While South Africans commemorated Human Rights Day on 21 March 2023, Uganda’s legislature, on the same day, enacted one of the world’s harshest anti-gay policies. The Bill calls for life imprisonment for individuals that partake in same-sex conduct and ten years’ imprisonment for an attempt at same-sex conduct. The Bill further mandates that anyone guilty of aggravated homosexuality be subject to the death penalty.
More than the current socioeconomic and political situation confronting South Africa, such as rolling blackouts, rising inflation, increased debt and a captured state, the heinous enactment of the anti-gay Bill by the Ugandan parliament gives South Africans even more reason to be dismayed this Human Rights Day. The crisis facing Uganda’s sexual minorities serves as a perfect opportunity for South Africans to reflect on how far we have come and still need to go in protecting the rights of sexual minorities in South Africa and beyond. It should also encourage South Africa to enhance its protection of sexual minorities so that it can continue to set an example for its fellow African countries.
Ironically, Uganda is a signatory toba few international human rights treaties that require states to respect, preserve and fulfil the fundamental human rights of all individuals to life, dignity, equality and freedom from discrimination; namely, the International Covenant on Civil and Political Rights (ICCPR) and the International Covenant on Economic, Social and Cultural Rights (ICESCR). They both aspire to secure the enjoyment of fundamental human rights for all people without discrimination. In addition, Uganda is also a signatory of the Yogyakarta Principles. These principles are a declaration that integrates all rights granted to sexual minorities in numerous international treaties into a single text. It claims that sexual minorities have the same fundamental human rights as everyone else, including the right to privacy, dignity and equality.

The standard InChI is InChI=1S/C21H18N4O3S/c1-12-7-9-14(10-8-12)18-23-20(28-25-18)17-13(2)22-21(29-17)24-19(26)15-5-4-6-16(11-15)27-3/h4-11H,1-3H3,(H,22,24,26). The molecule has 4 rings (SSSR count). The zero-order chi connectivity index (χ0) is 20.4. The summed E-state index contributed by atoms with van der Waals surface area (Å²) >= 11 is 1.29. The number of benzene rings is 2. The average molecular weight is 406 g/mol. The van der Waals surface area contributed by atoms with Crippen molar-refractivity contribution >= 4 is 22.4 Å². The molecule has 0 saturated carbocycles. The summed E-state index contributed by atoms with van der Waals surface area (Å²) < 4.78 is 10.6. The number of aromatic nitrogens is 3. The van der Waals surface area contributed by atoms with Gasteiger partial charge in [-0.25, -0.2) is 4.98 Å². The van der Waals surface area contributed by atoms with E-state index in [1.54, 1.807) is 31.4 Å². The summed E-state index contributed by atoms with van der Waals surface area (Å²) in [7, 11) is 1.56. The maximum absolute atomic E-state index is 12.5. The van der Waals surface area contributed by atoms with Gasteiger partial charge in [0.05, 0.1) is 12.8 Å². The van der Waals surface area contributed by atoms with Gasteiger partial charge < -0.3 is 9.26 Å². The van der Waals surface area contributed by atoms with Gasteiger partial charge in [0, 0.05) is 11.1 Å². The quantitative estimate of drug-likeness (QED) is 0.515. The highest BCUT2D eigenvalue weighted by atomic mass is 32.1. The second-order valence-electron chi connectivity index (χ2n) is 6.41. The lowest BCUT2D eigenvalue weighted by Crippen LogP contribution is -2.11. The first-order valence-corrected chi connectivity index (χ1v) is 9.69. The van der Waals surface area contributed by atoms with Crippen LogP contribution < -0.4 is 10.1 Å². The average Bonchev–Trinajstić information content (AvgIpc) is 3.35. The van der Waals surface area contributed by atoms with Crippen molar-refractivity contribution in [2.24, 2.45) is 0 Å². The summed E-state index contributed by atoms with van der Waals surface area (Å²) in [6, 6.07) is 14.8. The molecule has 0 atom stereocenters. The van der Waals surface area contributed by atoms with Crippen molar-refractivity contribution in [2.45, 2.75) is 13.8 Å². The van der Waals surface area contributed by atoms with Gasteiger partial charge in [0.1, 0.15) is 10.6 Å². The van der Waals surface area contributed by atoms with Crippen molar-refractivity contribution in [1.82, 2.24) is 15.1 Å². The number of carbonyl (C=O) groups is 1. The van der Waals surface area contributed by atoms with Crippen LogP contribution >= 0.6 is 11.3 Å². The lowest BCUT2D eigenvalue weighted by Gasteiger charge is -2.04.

In essence, Uganda is a party to treaties that have consistently stated that legislations such as the Penal Code Act, which promotes sodomy law, are in conflict with such international treaty agendas and must be repealed. However, despite these pronouncements, Uganda still retains their Penal Code Act. The enactment of this Bill comes as no surprise as Uganda is infamously known for its anti-LBGTQI+ attitudes. This is evident as, prior to the enactment of the Bill, Uganda had and kept the Penal Code Act of 1950 mentioned above. This act criminalises same-sex acts between consenting adults in private. Furthermore, it punishes persons who engage in such acts with a maximum penalty of life imprisonment. Not satisfied with the status quo, the now enacted Bill was proposed by Mr David Bahati, who envisaged punishment by way